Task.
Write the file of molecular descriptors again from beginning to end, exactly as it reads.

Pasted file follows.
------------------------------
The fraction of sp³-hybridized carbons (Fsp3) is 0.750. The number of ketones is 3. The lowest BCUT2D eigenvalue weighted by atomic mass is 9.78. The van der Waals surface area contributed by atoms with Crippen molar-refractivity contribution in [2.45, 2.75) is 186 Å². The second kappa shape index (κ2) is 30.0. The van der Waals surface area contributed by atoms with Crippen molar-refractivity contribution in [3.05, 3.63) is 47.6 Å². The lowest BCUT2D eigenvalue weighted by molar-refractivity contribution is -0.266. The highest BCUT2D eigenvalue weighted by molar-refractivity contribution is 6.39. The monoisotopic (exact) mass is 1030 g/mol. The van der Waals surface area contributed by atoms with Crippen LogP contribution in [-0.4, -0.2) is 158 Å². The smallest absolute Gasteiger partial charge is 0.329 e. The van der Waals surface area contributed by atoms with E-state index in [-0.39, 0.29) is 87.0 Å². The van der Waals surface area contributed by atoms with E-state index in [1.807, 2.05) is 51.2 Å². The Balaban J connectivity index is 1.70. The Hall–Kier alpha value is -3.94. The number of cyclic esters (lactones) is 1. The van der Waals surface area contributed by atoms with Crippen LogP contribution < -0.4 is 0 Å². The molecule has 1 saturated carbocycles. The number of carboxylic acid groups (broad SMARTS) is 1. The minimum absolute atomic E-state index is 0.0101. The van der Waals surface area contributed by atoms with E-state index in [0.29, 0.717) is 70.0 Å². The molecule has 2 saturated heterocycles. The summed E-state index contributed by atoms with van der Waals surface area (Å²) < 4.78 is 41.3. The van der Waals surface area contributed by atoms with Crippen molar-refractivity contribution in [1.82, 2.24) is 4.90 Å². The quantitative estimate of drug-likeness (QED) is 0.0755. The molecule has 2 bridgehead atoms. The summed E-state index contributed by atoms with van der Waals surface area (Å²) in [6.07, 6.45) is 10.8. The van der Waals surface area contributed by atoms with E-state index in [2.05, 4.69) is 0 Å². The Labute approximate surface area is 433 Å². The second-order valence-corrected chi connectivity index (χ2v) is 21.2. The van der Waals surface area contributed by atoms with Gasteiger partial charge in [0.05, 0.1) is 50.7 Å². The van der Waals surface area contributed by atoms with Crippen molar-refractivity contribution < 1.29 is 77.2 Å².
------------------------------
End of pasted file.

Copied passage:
The fraction of sp³-hybridized carbons (Fsp3) is 0.750. The number of ketones is 3. The lowest BCUT2D eigenvalue weighted by atomic mass is 9.78. The van der Waals surface area contributed by atoms with Crippen molar-refractivity contribution in [2.45, 2.75) is 186 Å². The second kappa shape index (κ2) is 30.0. The van der Waals surface area contributed by atoms with Crippen molar-refractivity contribution in [3.05, 3.63) is 47.6 Å². The lowest BCUT2D eigenvalue weighted by molar-refractivity contribution is -0.266. The highest BCUT2D eigenvalue weighted by molar-refractivity contribution is 6.39. The monoisotopic (exact) mass is 1030 g/mol. The van der Waals surface area contributed by atoms with Crippen LogP contribution in [-0.4, -0.2) is 158 Å². The smallest absolute Gasteiger partial charge is 0.329 e. The van der Waals surface area contributed by atoms with E-state index in [-0.39, 0.29) is 87.0 Å². The van der Waals surface area contributed by atoms with E-state index in [1.807, 2.05) is 51.2 Å². The Balaban J connectivity index is 1.70. The Hall–Kier alpha value is -3.94. The number of cyclic esters (lactones) is 1. The van der Waals surface area contributed by atoms with Crippen LogP contribution < -0.4 is 0 Å². The molecule has 1 saturated carbocycles. The number of carboxylic acid groups (broad SMARTS) is 1. The minimum absolute atomic E-state index is 0.0101. The van der Waals surface area contributed by atoms with E-state index in [0.29, 0.717) is 70.0 Å². The molecule has 2 saturated heterocycles. The summed E-state index contributed by atoms with van der Waals surface area (Å²) < 4.78 is 41.3. The van der Waals surface area contributed by atoms with Crippen molar-refractivity contribution in [1.82, 2.24) is 4.90 Å². The quantitative estimate of drug-likeness (QED) is 0.0755. The molecule has 2 bridgehead atoms. The summed E-state index contributed by atoms with van der Waals surface area (Å²) in [6.07, 6.45) is 10.8. The van der Waals surface area contributed by atoms with E-state index in [2.05, 4.69) is 0 Å². The Labute approximate surface area is 433 Å². The second-order valence-corrected chi connectivity index (χ2v) is 21.2. The van der Waals surface area contributed by atoms with Gasteiger partial charge in [0.05, 0.1) is 50.7 Å². The van der Waals surface area contributed by atoms with Crippen molar-refractivity contribution < 1.29 is 77.2 Å².